An annual public discussion on Sofia’s budget at least enables Sofians to scrutinise city hall councillors’ plans for addressing their capital’s problems and, above all, hear how they plan to spend their budget.
As in the past most attention was focused on the city hall’s plan to combat Sofia’s ever worsening traffic problems: potholed roads, endless traffic jams, dilapidated and dirty public transport vehicles and lack of parking facilities in the city centre. Officially, transport, together with education, social services and the environment, were described as Sofia’s main priorities for 2010.
This year the debate on the 2010 budget started in the middle of December and continued until the first half of January after Minko Gerdjikov, Sofia Deputy Mayor on Finance, presented a final figure of 1.2 billion leva earmarked for the city’s budget in 2010. For more than a month city hall councillors and transport committee members had the chance to present their views on how Sofia transport can improve in 2010 and at what cost.
By law, municipalities must adopt their budgets within 45 days after Parliament adopts the Budget for the respective year. This year the state Budget was adopted on December 15 2009. Hence municipalities have until the end of January 2010 to adopt their budgets. Naturally all agreed that, given the economic downturn, the funds provided for transport (including road repairs) were insufficient but the abiding view was that in 2010 Sofia will focus on three main areas when it comes to transport: new road repair schemes, expanding its paid blue parking zone and optimising its public transport network.
Road repairs The road repair budget in 2010 was pegged at 27 million leva, three million leva lower than in 2009 because of an expected fall in revenue from taxes and fees this year. This means that Sofia will try to do the same job as in 2009 with less money. In other words, emergencies will be addressed by road repair companies who get their money from the city hall given that Sofia owes private contractors 18 million leva for 2009 on construction services’ contracts.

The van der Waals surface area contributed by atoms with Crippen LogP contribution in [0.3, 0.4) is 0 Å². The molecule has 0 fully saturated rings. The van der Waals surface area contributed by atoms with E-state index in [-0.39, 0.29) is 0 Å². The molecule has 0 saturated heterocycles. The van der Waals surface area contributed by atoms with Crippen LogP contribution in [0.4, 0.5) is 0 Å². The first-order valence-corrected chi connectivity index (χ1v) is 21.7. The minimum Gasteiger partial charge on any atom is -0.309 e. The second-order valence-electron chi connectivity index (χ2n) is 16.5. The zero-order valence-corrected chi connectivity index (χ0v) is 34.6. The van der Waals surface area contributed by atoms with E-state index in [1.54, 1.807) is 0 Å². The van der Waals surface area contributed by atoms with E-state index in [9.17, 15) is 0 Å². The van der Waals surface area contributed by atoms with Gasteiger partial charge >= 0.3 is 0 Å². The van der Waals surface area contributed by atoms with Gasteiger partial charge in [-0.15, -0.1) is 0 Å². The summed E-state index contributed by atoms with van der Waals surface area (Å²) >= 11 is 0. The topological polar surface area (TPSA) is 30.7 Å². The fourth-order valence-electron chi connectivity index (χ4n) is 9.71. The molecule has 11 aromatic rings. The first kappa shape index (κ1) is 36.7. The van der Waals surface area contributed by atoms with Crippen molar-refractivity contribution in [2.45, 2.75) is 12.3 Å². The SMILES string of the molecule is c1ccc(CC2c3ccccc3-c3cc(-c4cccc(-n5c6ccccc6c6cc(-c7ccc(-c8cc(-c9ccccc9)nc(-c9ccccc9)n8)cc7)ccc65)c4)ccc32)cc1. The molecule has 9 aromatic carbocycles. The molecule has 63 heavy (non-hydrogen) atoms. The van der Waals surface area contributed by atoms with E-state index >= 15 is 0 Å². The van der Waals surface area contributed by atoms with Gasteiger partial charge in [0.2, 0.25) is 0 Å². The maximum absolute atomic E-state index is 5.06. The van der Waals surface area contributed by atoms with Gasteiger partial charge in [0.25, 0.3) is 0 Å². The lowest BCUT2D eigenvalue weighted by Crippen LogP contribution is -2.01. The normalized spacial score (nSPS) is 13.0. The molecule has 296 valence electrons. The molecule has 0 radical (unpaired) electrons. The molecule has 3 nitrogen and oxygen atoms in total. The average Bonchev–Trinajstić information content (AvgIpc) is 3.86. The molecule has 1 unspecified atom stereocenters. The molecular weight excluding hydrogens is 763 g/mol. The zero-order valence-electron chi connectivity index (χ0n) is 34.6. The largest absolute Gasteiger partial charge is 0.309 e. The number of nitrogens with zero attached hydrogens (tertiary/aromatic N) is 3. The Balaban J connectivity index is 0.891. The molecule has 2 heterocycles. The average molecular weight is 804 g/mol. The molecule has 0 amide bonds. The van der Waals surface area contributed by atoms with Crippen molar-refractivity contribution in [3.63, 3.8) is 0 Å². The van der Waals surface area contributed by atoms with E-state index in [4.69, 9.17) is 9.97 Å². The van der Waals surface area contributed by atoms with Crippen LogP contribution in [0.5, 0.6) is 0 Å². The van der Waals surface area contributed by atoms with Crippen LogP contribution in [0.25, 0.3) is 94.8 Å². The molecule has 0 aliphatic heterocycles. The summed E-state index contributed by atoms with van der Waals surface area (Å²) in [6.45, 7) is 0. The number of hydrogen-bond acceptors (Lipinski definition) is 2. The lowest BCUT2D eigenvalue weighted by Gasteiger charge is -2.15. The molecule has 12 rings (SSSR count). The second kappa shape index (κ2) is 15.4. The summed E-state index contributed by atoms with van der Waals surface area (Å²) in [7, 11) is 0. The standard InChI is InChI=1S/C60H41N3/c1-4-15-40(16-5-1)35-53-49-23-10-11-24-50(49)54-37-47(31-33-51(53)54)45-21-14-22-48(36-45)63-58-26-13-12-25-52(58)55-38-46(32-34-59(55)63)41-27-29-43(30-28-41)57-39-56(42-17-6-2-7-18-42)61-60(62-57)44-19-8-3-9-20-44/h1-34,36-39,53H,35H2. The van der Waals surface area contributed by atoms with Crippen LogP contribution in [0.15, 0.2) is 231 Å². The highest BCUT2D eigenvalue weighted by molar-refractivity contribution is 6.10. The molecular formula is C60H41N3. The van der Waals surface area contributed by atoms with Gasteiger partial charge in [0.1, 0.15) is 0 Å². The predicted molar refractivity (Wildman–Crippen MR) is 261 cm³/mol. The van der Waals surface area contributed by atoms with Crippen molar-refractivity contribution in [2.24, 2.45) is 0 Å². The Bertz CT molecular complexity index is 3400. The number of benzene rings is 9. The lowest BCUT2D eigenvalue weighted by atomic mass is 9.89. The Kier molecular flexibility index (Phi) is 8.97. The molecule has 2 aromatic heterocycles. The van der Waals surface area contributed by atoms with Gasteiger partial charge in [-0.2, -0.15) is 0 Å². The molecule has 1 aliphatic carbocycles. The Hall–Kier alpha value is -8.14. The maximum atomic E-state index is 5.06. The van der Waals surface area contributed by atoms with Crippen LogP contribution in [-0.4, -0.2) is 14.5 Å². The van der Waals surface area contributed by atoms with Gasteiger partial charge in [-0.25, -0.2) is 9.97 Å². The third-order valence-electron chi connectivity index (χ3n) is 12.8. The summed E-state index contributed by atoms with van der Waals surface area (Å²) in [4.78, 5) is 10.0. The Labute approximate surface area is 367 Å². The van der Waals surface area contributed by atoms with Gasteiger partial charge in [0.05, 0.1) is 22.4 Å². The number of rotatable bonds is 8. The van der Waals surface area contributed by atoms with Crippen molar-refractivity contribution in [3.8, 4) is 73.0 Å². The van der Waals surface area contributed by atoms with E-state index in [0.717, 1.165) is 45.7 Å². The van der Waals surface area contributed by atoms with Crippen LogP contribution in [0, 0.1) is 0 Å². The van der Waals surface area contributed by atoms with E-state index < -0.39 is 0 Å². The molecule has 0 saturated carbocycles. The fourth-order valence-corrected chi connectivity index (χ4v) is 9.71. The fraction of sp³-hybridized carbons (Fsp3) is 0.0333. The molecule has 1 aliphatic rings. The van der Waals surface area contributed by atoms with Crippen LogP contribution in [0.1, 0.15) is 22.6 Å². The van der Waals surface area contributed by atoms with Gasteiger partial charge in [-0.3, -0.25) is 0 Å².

In 2010 it seems that priority will be given to projects that have already been started. In other words, nothing new will be launched in 2010 in terms of road rehabilitation except for the annual post-winter filling of potholes and the upgrading of five intersections.
With money short, councillors decided to address the methods by which potholes are filled. Currently, three companies perform this job. These companies’ contracts with the city hall are due to expire in the summer, handing the city hall the chance to change how road repairs are carried out in the future, either by pressing for greater efficiency or hiring new concessionaires.
The new scheme will probably divide Sofia into six zones, each covered by a separate company. Every zone will include four neighbouring administrative regions and will match the zones under which refuse collection companies work. Currently, the city is divided into three zones when it comes to road repairs. An unknown quantity is what will happen if city hall fails to find six different companies for each of the newly divided six zones and whether, in such cases, one company can take over more than one zone.
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